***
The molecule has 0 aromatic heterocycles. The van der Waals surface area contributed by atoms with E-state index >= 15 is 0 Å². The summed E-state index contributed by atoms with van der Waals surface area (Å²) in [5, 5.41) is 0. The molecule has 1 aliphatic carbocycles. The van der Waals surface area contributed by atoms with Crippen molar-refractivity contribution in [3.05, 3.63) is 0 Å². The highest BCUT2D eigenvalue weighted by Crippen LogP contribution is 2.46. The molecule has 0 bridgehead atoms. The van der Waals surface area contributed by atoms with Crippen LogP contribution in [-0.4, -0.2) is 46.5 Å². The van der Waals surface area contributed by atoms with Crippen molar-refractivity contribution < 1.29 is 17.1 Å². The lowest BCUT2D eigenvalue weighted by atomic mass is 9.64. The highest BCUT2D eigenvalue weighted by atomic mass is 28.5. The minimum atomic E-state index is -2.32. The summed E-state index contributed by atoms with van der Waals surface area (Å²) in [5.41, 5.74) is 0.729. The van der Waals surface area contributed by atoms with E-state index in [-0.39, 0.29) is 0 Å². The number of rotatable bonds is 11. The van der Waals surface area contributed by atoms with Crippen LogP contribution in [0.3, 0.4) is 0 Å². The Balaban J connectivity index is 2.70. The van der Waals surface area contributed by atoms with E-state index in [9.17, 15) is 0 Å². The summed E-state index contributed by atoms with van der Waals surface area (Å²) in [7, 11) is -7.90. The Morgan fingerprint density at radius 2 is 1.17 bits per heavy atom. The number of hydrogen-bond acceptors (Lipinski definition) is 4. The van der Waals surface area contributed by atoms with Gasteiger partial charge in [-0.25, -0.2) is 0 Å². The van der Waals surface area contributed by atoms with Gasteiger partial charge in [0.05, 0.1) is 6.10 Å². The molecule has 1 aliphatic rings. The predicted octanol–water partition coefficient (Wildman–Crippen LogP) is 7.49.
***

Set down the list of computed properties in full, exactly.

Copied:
The molecule has 0 aromatic heterocycles. The van der Waals surface area contributed by atoms with E-state index >= 15 is 0 Å². The summed E-state index contributed by atoms with van der Waals surface area (Å²) in [5, 5.41) is 0. The molecule has 1 aliphatic carbocycles. The van der Waals surface area contributed by atoms with Crippen molar-refractivity contribution in [3.05, 3.63) is 0 Å². The highest BCUT2D eigenvalue weighted by Crippen LogP contribution is 2.46. The molecule has 0 bridgehead atoms. The van der Waals surface area contributed by atoms with Crippen LogP contribution in [-0.4, -0.2) is 46.5 Å². The van der Waals surface area contributed by atoms with Crippen molar-refractivity contribution < 1.29 is 17.1 Å². The lowest BCUT2D eigenvalue weighted by atomic mass is 9.64. The highest BCUT2D eigenvalue weighted by atomic mass is 28.5. The minimum atomic E-state index is -2.32. The summed E-state index contributed by atoms with van der Waals surface area (Å²) in [5.41, 5.74) is 0.729. The van der Waals surface area contributed by atoms with E-state index in [-0.39, 0.29) is 0 Å². The number of rotatable bonds is 11. The van der Waals surface area contributed by atoms with Crippen LogP contribution in [0.3, 0.4) is 0 Å². The Balaban J connectivity index is 2.70. The van der Waals surface area contributed by atoms with E-state index in [9.17, 15) is 0 Å². The summed E-state index contributed by atoms with van der Waals surface area (Å²) in [7, 11) is -7.90. The Morgan fingerprint density at radius 2 is 1.17 bits per heavy atom. The number of hydrogen-bond acceptors (Lipinski definition) is 4. The van der Waals surface area contributed by atoms with Gasteiger partial charge in [-0.25, -0.2) is 0 Å². The van der Waals surface area contributed by atoms with Gasteiger partial charge in [0.05, 0.1) is 6.10 Å². The molecule has 1 aliphatic rings. The predicted octanol–water partition coefficient (Wildman–Crippen LogP) is 7.49.